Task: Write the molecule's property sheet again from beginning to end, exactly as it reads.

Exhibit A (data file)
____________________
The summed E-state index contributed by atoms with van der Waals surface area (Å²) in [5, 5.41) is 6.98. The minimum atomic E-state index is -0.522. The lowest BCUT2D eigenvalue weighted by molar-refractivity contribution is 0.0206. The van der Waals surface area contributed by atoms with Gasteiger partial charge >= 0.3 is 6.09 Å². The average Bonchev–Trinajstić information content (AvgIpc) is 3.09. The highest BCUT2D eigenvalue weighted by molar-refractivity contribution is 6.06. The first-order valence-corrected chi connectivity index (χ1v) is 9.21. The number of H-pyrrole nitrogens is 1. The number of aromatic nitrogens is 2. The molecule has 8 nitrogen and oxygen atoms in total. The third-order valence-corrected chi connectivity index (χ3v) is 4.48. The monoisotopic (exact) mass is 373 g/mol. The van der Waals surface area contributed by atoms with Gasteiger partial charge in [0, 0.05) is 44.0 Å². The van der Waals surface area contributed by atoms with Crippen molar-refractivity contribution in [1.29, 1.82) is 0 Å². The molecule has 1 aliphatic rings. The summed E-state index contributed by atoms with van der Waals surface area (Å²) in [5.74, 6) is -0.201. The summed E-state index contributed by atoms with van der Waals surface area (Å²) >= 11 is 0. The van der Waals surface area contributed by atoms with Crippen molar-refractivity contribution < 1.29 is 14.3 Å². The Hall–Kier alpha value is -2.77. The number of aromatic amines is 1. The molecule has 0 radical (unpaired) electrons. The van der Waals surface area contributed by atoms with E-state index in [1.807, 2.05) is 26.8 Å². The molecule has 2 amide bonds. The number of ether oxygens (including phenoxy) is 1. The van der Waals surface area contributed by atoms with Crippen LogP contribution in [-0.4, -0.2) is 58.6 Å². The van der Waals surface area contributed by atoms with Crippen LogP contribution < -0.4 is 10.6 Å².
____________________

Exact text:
The summed E-state index contributed by atoms with van der Waals surface area (Å²) in [5, 5.41) is 6.98. The minimum atomic E-state index is -0.522. The lowest BCUT2D eigenvalue weighted by molar-refractivity contribution is 0.0206. The van der Waals surface area contributed by atoms with Gasteiger partial charge >= 0.3 is 6.09 Å². The average Bonchev–Trinajstić information content (AvgIpc) is 3.09. The highest BCUT2D eigenvalue weighted by molar-refractivity contribution is 6.06. The first-order valence-corrected chi connectivity index (χ1v) is 9.21. The number of H-pyrrole nitrogens is 1. The number of aromatic nitrogens is 2. The molecule has 8 nitrogen and oxygen atoms in total. The third-order valence-corrected chi connectivity index (χ3v) is 4.48. The monoisotopic (exact) mass is 373 g/mol. The van der Waals surface area contributed by atoms with Gasteiger partial charge in [0, 0.05) is 44.0 Å². The van der Waals surface area contributed by atoms with Crippen molar-refractivity contribution in [1.29, 1.82) is 0 Å². The molecule has 1 aliphatic rings. The summed E-state index contributed by atoms with van der Waals surface area (Å²) in [5.74, 6) is -0.201. The summed E-state index contributed by atoms with van der Waals surface area (Å²) >= 11 is 0. The van der Waals surface area contributed by atoms with Crippen molar-refractivity contribution < 1.29 is 14.3 Å². The Hall–Kier alpha value is -2.77. The number of aromatic amines is 1. The molecule has 0 radical (unpaired) electrons. The van der Waals surface area contributed by atoms with E-state index in [1.807, 2.05) is 26.8 Å². The molecule has 2 amide bonds. The number of ether oxygens (including phenoxy) is 1. The van der Waals surface area contributed by atoms with Crippen LogP contribution in [-0.4, -0.2) is 58.6 Å². The van der Waals surface area contributed by atoms with Crippen LogP contribution < -0.4 is 10.6 Å².